OSWEGO — Two candidates will face off Nov. 3 for the 120th Assembly District seat.
Republican incumbent Will Barclay, is a graduate of St. Lawrence University and Syracuse University College of Law, was first elected in 2002 and as of January is the 2020 assembly minority leader.
Challenger Democrat Gail Tosh, is a graduate of Empire State College with a degree in social theory, social structure and change, with a concentration in leadership.
A hot topic this election is health care. In the midst of a global pandemic, residents of the 120th are reminded every day just how precious health is and how dangerous COVID can be. And though both candidates recognize how important this issue is to the voters, their philosophies on health care differ.
“Everyone needs to have equal access to health services,” Tosh said in a recent interview. “And here in our district, we do not. And over time, that has led to one of the lowest life expectancies in the state, as well as other health issues. So, we’re really struggling here when we talk about health. It’s the number one issue in our district. There are three counties involved (Oswego, Jefferson, and Onondaga), and two of them are extremely poor. So, there’s no money to help take care of the people of these rural districts.
“I am a backer of the New York Health Act,” she said, “and the reason that I back the New York Health Act is because the overall cost to the everyday citizen and businesses is going to be 20% lower than the cost of the health insurance that they have now, because there won’t be certain salaries put in there like CEO salaries, bonuses, stock options. So, the same level of health insurance and health care will be able to be given to the people of New York state for a 20% discount across the board to both the employees and the employers. And that puts more money in everybody’s pocket.”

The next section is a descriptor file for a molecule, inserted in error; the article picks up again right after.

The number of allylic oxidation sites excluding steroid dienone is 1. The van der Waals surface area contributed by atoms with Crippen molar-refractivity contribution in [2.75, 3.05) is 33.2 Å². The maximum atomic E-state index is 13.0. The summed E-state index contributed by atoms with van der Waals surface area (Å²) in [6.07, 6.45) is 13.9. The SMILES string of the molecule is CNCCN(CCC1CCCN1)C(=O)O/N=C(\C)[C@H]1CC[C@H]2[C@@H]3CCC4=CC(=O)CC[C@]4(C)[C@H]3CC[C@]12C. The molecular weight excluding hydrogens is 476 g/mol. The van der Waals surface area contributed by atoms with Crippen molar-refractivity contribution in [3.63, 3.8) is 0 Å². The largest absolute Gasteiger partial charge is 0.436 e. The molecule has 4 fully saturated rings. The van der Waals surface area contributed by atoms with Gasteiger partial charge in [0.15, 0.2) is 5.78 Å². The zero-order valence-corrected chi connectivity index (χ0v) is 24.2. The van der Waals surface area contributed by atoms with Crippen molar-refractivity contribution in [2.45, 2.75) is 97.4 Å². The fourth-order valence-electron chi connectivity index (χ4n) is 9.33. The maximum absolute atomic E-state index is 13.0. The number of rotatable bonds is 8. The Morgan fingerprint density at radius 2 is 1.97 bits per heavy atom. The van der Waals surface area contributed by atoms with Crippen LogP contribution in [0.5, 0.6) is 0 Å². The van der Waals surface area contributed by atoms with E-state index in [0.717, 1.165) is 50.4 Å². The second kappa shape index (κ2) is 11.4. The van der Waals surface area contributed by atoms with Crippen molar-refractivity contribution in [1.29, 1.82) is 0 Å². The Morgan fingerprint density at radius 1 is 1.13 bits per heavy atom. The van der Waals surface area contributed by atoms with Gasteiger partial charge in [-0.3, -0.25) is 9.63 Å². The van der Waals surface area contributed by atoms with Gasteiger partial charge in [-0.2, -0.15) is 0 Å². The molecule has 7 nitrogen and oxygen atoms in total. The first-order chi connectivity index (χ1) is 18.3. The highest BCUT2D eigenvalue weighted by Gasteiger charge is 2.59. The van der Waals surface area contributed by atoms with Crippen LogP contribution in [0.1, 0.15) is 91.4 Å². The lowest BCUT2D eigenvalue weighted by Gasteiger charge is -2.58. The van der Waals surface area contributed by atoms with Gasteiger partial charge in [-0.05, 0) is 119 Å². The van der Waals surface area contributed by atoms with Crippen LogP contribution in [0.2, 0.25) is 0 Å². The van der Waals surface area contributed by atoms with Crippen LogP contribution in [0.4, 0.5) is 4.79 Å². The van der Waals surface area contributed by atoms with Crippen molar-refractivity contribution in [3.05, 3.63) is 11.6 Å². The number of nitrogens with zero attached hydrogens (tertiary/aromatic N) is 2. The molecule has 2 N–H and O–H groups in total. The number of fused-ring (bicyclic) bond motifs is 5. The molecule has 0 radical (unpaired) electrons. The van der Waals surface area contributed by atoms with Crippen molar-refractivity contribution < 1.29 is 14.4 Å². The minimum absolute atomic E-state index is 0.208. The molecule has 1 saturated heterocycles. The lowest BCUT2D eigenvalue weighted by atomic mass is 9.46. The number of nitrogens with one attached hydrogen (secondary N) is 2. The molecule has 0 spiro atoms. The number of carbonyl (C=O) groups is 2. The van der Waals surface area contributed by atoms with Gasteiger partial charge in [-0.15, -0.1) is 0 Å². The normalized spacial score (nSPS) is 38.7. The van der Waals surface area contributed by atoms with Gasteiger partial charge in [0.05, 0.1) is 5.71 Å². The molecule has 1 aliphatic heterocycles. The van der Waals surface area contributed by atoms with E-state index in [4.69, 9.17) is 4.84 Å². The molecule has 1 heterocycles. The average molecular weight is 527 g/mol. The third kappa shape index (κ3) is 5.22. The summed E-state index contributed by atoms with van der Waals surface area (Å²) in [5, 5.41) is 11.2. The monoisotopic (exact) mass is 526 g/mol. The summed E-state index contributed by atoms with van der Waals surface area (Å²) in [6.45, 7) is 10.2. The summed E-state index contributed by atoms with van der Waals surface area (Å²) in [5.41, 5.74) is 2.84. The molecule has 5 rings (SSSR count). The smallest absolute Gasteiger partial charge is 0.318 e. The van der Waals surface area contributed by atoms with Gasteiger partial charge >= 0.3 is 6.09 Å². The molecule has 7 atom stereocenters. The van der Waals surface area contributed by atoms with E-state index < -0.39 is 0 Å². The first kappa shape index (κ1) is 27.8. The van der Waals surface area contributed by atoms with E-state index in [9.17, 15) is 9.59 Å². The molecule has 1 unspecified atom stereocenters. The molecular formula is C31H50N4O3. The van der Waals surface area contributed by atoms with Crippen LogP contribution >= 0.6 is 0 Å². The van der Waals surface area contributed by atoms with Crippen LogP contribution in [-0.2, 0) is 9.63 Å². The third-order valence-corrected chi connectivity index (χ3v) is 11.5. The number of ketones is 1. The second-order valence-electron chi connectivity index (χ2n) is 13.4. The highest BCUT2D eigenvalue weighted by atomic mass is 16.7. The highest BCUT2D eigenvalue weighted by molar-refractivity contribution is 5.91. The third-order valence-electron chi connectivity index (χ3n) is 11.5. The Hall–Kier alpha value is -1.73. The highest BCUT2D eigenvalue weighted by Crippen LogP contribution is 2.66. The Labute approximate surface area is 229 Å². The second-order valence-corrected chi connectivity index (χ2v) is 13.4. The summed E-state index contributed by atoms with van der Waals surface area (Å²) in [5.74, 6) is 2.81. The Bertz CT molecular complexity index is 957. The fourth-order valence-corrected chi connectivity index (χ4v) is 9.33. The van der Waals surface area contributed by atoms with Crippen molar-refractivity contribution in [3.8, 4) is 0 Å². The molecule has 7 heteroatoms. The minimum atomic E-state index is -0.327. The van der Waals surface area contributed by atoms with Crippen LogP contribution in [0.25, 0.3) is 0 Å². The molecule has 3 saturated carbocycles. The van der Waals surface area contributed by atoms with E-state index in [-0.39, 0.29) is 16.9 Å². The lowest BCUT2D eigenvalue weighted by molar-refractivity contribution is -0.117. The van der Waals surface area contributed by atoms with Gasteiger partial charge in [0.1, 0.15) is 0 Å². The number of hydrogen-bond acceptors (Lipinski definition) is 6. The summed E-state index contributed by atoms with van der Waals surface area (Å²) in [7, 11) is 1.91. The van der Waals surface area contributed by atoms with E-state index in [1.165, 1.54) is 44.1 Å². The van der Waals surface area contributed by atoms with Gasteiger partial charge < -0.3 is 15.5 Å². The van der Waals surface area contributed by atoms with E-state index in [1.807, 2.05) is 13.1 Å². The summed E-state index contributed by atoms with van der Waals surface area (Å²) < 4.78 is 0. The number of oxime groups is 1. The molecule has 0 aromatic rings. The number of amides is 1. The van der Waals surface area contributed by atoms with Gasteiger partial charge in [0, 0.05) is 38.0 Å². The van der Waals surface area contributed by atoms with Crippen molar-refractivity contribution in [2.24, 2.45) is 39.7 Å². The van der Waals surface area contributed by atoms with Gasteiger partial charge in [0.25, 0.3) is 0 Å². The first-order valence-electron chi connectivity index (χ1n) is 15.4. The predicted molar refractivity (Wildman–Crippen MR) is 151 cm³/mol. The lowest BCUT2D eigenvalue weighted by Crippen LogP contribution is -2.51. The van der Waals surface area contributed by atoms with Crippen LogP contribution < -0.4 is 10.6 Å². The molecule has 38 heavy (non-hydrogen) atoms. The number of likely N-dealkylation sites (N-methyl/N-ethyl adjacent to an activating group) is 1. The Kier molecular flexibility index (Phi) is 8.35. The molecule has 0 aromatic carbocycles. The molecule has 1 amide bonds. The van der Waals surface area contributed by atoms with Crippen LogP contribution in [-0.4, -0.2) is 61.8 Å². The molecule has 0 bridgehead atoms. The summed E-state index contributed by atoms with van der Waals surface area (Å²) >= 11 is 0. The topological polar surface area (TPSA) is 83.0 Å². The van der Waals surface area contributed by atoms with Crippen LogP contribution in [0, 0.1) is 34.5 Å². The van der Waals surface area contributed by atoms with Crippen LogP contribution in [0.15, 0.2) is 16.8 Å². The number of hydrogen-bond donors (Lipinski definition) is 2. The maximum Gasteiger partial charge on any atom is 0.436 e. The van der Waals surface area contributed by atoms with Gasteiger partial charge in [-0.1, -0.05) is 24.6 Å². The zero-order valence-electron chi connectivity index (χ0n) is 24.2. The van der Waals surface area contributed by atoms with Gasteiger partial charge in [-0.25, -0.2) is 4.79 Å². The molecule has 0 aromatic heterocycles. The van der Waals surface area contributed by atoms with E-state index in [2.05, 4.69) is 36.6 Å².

“It’s a great theoretical thing,” said Barclay. “I think everybody should get health care, and I think everybody that wants health care can get it in New York state. Doing universal health care, however, I think is completely unaffordable in New York state. That’s a $250 billion undertaking when our state budget’s $178 billion. So, economically, to do that, it just doesn’t make sense. We’d have to raise that money. We only take in $90 billion in New York state tax revenue. And she’s never been clear on how you’re going to pay for all that. So, it’s great to have these viewpoints, and they’re good to push policy, but ultimately to institute some of these grandiose ideas, really doesn’t work.”
For one-third of New Yorkers, including many in the 120th assembly district, Medicaid is their health insurance. It is perpetually one of the largest, sometimes the largest, segment of the state budget. Barclay hopes to control that.